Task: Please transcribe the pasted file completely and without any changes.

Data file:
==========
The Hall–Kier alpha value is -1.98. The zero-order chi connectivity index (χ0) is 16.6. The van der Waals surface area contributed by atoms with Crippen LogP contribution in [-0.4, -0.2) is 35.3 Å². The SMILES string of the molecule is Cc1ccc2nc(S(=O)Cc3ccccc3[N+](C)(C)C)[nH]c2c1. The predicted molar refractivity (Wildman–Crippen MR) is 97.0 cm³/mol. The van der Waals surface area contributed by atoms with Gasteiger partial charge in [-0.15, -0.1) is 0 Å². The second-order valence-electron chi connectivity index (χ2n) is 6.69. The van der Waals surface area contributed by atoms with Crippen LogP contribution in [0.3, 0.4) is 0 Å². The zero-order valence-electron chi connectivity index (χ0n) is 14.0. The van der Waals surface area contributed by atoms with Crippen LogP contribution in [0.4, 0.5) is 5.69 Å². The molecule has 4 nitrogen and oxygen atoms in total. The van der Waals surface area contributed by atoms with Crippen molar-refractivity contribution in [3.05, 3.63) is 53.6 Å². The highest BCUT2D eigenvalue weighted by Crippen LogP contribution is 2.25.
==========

The Hall–Kier alpha value is -1.98. The zero-order chi connectivity index (χ0) is 16.6. The van der Waals surface area contributed by atoms with Crippen LogP contribution in [-0.4, -0.2) is 35.3 Å². The SMILES string of the molecule is Cc1ccc2nc(S(=O)Cc3ccccc3[N+](C)(C)C)[nH]c2c1. The predicted molar refractivity (Wildman–Crippen MR) is 97.0 cm³/mol. The van der Waals surface area contributed by atoms with Gasteiger partial charge in [-0.15, -0.1) is 0 Å². The second-order valence-electron chi connectivity index (χ2n) is 6.69. The van der Waals surface area contributed by atoms with Crippen LogP contribution in [0.3, 0.4) is 0 Å². The zero-order valence-electron chi connectivity index (χ0n) is 14.0. The van der Waals surface area contributed by atoms with Crippen LogP contribution in [0.4, 0.5) is 5.69 Å². The molecule has 4 nitrogen and oxygen atoms in total. The van der Waals surface area contributed by atoms with Crippen molar-refractivity contribution in [3.05, 3.63) is 53.6 Å². The highest BCUT2D eigenvalue weighted by Crippen LogP contribution is 2.25.